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Mexico reduces fuel imports from U.S. refineries

President AMLO stated that the WSJ article was "not serious," with no evidence to back his claims

Mexico reduces fuel imports from U.S. refineries
Experts claimed that the shutdown of key oil pipelines was only a transitional measure - Photo: Pedro Pardo/AFP
English 15/01/2019 13:39 Newsroom Mexico City Noé Cruz Serrano Actualizada 13:39
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The shutdown of several key oil pipelines as part of the Mexican government’s strategy to fight fuel theft has now caused a chain reaction. With numerous tanker vessels in the Mexican Gulf waiting to unload at least 2.5 million barrels of gasoline, the government has been forced to reduce the volume of fuel imports from U.S. refineries.

According to The Wall Street Journal (WSJ), Mexico has significantly reduced gasoline imports from the United States ever since Andrés Manuel López Obrador took office as president of Mexico on December 1.

With information from the research and consulting firm ClipperData, the journal claimed that Pemex imports showed a 28% decrease during the month of January with regard to December 2017, as well as a 45% decrease compared to the same month last year.

On Saturday morning, during a tour in Morelos, President López Obrador claimed that the article published by the WSJ was “not serious” and that Mexico’s fuel imports had remained unchanged, adding that the country was still buying 600 thousand barrels a day from foreign companies.

That same afternoon, the reporter Robbie Whelan tweeted that the journal had asked Pemex to provide import statistics but had received none

The WSJ attributed the decline of U.S. gasoline imports to “congestion at Mexico’s Gulf Coast fuel terminals where at least 11 tanker vessels were […] waiting to unload about 2.5 million barrels of gasoline as of Sunday afternoon.”

Sources from Mexico’s energy sector have pointed out that fuel transport to centers of consumption such as gas stations has been made more difficult, causing maritime terminals in Mexican ports to become saturated. Tanker ships from the U.S. have been forced to wait to unload their cargo in the Mexican Gulf.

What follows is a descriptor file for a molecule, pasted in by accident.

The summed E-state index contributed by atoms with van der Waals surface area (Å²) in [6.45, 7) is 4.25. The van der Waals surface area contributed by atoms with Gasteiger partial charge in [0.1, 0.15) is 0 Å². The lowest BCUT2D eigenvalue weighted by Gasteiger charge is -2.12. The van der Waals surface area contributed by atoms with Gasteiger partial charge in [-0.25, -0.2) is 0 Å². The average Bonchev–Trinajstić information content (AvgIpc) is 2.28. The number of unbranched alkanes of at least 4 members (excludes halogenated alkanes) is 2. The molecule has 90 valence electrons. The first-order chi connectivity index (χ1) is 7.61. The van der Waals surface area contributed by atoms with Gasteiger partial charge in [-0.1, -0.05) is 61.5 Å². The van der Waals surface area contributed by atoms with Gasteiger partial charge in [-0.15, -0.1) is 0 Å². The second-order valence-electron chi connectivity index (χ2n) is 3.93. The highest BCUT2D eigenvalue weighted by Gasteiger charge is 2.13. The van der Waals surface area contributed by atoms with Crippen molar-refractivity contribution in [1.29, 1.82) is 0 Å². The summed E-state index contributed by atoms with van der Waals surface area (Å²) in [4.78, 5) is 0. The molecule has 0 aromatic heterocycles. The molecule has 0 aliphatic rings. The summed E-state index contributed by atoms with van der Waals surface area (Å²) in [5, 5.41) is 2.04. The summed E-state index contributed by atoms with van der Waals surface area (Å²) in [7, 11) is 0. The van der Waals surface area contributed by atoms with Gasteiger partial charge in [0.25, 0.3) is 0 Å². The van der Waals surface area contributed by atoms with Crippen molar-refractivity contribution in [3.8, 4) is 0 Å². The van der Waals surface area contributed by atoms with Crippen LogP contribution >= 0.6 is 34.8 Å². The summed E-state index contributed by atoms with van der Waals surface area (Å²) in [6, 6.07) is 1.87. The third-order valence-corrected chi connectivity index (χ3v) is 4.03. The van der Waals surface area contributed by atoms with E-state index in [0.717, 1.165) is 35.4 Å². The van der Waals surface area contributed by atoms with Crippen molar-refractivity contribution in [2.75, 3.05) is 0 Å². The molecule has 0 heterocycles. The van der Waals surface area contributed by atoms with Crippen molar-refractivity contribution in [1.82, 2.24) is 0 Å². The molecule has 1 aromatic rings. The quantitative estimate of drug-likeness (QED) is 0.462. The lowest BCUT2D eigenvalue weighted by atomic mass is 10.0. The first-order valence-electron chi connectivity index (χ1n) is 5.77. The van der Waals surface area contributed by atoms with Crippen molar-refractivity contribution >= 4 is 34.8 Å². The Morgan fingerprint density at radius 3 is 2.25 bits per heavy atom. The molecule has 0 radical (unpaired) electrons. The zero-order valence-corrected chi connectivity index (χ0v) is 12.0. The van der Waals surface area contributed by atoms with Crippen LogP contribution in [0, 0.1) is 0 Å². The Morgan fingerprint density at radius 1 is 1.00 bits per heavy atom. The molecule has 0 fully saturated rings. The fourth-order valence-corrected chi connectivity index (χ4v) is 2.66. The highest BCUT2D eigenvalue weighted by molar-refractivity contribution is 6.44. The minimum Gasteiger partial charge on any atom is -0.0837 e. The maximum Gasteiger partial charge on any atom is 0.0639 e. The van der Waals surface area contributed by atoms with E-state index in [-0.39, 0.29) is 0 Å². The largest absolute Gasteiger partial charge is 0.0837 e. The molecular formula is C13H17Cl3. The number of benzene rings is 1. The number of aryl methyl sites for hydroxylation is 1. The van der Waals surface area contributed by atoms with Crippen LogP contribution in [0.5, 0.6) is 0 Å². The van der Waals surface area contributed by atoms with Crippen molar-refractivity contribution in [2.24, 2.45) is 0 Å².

“It made no sense to maintain import volumes because the unloading of tanker vessels at maritime terminals was slowing down,” they explained, adding that it was only a “transitional measure, since the government will gradually reopen the pipelines, through which the product will be moved at its normal speed.”

Robbie Whelan, one of the authors of the WSJ article, pointed out that the information had become viral on Twitter, though with an incorrect approach, holding President López Obrador accountable for the fuel sector crisis.

Mexico is one of the main markets for U.S. refined fuel exports. According to data made available in October last year, six out of every 10 barrels of fuel exported by U.S. companies ended up in the Mexican market.

However, more than 30 tanker vessels coming from the United States are now anchored in the Mexican Gulf waiting to enter the ports of Tuxpan and Coatzacoalcos to unload imported gasoline.

According to U.S. maritime authorities and information from Marine Traffic, which is considered the most important GPS tracker of vessel traffic in the world, some ships have been idling at sea since December 31.

The tankers have scheduled deliveries, though they are still on hold. Tuxpan is considered to be the main port of entry to the Valley of Mexico, since it is the most important point of oil transfer in the country.
 

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